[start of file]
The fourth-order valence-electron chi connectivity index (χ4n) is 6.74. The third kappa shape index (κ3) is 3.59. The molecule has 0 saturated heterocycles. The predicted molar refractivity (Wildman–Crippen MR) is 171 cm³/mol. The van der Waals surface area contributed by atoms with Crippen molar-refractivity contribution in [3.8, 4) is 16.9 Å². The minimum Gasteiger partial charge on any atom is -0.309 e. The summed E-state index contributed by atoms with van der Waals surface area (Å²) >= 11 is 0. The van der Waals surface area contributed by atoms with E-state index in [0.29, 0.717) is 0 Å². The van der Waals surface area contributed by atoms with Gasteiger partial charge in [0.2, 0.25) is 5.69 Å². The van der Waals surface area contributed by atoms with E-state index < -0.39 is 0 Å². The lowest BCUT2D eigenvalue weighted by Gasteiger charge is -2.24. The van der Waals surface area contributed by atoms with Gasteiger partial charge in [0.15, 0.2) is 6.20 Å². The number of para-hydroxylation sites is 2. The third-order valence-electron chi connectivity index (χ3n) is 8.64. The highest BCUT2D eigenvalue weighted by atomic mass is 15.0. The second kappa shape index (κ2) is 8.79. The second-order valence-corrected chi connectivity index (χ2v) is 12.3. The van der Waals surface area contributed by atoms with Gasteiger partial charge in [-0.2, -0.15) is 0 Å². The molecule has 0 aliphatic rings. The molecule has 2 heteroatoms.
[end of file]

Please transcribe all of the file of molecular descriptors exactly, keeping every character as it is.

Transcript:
The fourth-order valence-electron chi connectivity index (χ4n) is 6.74. The third kappa shape index (κ3) is 3.59. The molecule has 0 saturated heterocycles. The predicted molar refractivity (Wildman–Crippen MR) is 171 cm³/mol. The van der Waals surface area contributed by atoms with Crippen molar-refractivity contribution in [3.8, 4) is 16.9 Å². The minimum Gasteiger partial charge on any atom is -0.309 e. The summed E-state index contributed by atoms with van der Waals surface area (Å²) >= 11 is 0. The van der Waals surface area contributed by atoms with E-state index in [0.29, 0.717) is 0 Å². The van der Waals surface area contributed by atoms with Gasteiger partial charge in [0.2, 0.25) is 5.69 Å². The van der Waals surface area contributed by atoms with E-state index < -0.39 is 0 Å². The lowest BCUT2D eigenvalue weighted by Gasteiger charge is -2.24. The van der Waals surface area contributed by atoms with Gasteiger partial charge in [0.15, 0.2) is 6.20 Å². The number of para-hydroxylation sites is 2. The third-order valence-electron chi connectivity index (χ3n) is 8.64. The highest BCUT2D eigenvalue weighted by atomic mass is 15.0. The second kappa shape index (κ2) is 8.79. The second-order valence-corrected chi connectivity index (χ2v) is 12.3. The van der Waals surface area contributed by atoms with Gasteiger partial charge in [-0.2, -0.15) is 0 Å². The molecule has 0 aliphatic rings. The molecule has 2 heteroatoms.